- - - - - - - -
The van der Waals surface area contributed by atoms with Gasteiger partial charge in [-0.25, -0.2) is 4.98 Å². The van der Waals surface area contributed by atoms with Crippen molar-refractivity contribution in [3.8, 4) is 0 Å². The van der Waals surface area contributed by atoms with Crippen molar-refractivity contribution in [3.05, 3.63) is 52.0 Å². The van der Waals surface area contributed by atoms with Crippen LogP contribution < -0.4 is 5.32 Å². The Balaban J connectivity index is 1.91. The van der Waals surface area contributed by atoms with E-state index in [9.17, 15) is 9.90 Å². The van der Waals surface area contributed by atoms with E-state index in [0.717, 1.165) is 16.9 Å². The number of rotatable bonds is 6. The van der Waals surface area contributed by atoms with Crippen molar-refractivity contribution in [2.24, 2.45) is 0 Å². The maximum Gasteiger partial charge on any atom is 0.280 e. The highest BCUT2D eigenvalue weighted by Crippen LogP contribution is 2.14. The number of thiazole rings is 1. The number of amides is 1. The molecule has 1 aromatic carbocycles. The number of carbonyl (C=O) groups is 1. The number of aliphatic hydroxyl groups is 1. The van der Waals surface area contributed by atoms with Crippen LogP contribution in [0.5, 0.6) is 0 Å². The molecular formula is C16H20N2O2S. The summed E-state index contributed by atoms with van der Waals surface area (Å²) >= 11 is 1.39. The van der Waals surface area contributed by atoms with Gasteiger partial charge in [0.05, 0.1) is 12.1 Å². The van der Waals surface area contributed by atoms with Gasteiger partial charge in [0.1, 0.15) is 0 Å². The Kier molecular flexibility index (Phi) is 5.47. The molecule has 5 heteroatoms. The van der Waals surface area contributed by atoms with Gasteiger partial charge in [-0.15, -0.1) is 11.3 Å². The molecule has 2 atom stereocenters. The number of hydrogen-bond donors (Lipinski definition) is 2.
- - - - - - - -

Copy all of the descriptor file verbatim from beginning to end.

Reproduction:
The van der Waals surface area contributed by atoms with Gasteiger partial charge in [-0.25, -0.2) is 4.98 Å². The van der Waals surface area contributed by atoms with Crippen molar-refractivity contribution in [3.8, 4) is 0 Å². The van der Waals surface area contributed by atoms with Crippen molar-refractivity contribution in [3.05, 3.63) is 52.0 Å². The van der Waals surface area contributed by atoms with Crippen LogP contribution < -0.4 is 5.32 Å². The Balaban J connectivity index is 1.91. The van der Waals surface area contributed by atoms with E-state index in [9.17, 15) is 9.90 Å². The van der Waals surface area contributed by atoms with E-state index in [0.717, 1.165) is 16.9 Å². The number of rotatable bonds is 6. The van der Waals surface area contributed by atoms with Crippen molar-refractivity contribution in [2.24, 2.45) is 0 Å². The maximum Gasteiger partial charge on any atom is 0.280 e. The highest BCUT2D eigenvalue weighted by Crippen LogP contribution is 2.14. The number of thiazole rings is 1. The number of amides is 1. The molecule has 1 aromatic carbocycles. The number of carbonyl (C=O) groups is 1. The number of aliphatic hydroxyl groups is 1. The van der Waals surface area contributed by atoms with Crippen LogP contribution in [0.5, 0.6) is 0 Å². The molecular formula is C16H20N2O2S. The summed E-state index contributed by atoms with van der Waals surface area (Å²) >= 11 is 1.39. The van der Waals surface area contributed by atoms with Gasteiger partial charge in [0.05, 0.1) is 12.1 Å². The van der Waals surface area contributed by atoms with Gasteiger partial charge in [0.1, 0.15) is 0 Å². The Kier molecular flexibility index (Phi) is 5.47. The molecule has 5 heteroatoms. The van der Waals surface area contributed by atoms with Gasteiger partial charge in [-0.15, -0.1) is 11.3 Å². The molecule has 2 atom stereocenters. The number of hydrogen-bond donors (Lipinski definition) is 2.